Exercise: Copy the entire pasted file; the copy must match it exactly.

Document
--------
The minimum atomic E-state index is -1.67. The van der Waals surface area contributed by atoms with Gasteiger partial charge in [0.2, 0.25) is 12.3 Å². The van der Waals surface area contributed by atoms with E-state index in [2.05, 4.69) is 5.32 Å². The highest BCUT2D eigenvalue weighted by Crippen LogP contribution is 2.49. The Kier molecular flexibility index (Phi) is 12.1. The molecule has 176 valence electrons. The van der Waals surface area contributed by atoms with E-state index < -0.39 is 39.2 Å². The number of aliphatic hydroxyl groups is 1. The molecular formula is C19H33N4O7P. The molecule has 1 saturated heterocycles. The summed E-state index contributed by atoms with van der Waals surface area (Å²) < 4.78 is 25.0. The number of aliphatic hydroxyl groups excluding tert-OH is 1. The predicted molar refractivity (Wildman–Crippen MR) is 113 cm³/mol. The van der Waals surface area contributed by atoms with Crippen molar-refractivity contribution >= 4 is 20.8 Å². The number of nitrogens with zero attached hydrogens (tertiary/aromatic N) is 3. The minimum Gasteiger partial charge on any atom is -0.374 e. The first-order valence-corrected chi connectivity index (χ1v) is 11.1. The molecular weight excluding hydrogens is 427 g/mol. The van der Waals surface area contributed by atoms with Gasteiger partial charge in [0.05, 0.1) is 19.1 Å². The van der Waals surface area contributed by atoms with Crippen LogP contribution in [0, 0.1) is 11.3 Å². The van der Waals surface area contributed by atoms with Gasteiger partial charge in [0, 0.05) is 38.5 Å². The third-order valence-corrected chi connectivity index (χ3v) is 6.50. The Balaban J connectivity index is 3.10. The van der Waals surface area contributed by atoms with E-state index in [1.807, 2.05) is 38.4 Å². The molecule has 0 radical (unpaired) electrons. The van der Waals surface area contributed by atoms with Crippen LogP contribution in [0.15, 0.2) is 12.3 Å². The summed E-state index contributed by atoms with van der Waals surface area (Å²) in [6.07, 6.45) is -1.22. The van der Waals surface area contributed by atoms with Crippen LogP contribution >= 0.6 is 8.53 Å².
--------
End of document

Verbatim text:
The minimum atomic E-state index is -1.67. The van der Waals surface area contributed by atoms with Gasteiger partial charge in [0.2, 0.25) is 12.3 Å². The van der Waals surface area contributed by atoms with E-state index in [2.05, 4.69) is 5.32 Å². The highest BCUT2D eigenvalue weighted by Crippen LogP contribution is 2.49. The Kier molecular flexibility index (Phi) is 12.1. The molecule has 176 valence electrons. The van der Waals surface area contributed by atoms with E-state index < -0.39 is 39.2 Å². The number of aliphatic hydroxyl groups is 1. The molecular formula is C19H33N4O7P. The molecule has 1 saturated heterocycles. The summed E-state index contributed by atoms with van der Waals surface area (Å²) < 4.78 is 25.0. The number of aliphatic hydroxyl groups excluding tert-OH is 1. The predicted molar refractivity (Wildman–Crippen MR) is 113 cm³/mol. The van der Waals surface area contributed by atoms with Crippen molar-refractivity contribution >= 4 is 20.8 Å². The number of nitrogens with zero attached hydrogens (tertiary/aromatic N) is 3. The minimum Gasteiger partial charge on any atom is -0.374 e. The first-order valence-corrected chi connectivity index (χ1v) is 11.1. The molecular weight excluding hydrogens is 427 g/mol. The van der Waals surface area contributed by atoms with Gasteiger partial charge in [0.05, 0.1) is 19.1 Å². The van der Waals surface area contributed by atoms with Crippen LogP contribution in [0, 0.1) is 11.3 Å². The van der Waals surface area contributed by atoms with Gasteiger partial charge in [0, 0.05) is 38.5 Å². The third-order valence-corrected chi connectivity index (χ3v) is 6.50. The Balaban J connectivity index is 3.10. The van der Waals surface area contributed by atoms with E-state index in [1.807, 2.05) is 38.4 Å². The molecule has 0 radical (unpaired) electrons. The van der Waals surface area contributed by atoms with Crippen LogP contribution in [0.15, 0.2) is 12.3 Å². The summed E-state index contributed by atoms with van der Waals surface area (Å²) in [6.07, 6.45) is -1.22. The van der Waals surface area contributed by atoms with Crippen LogP contribution >= 0.6 is 8.53 Å².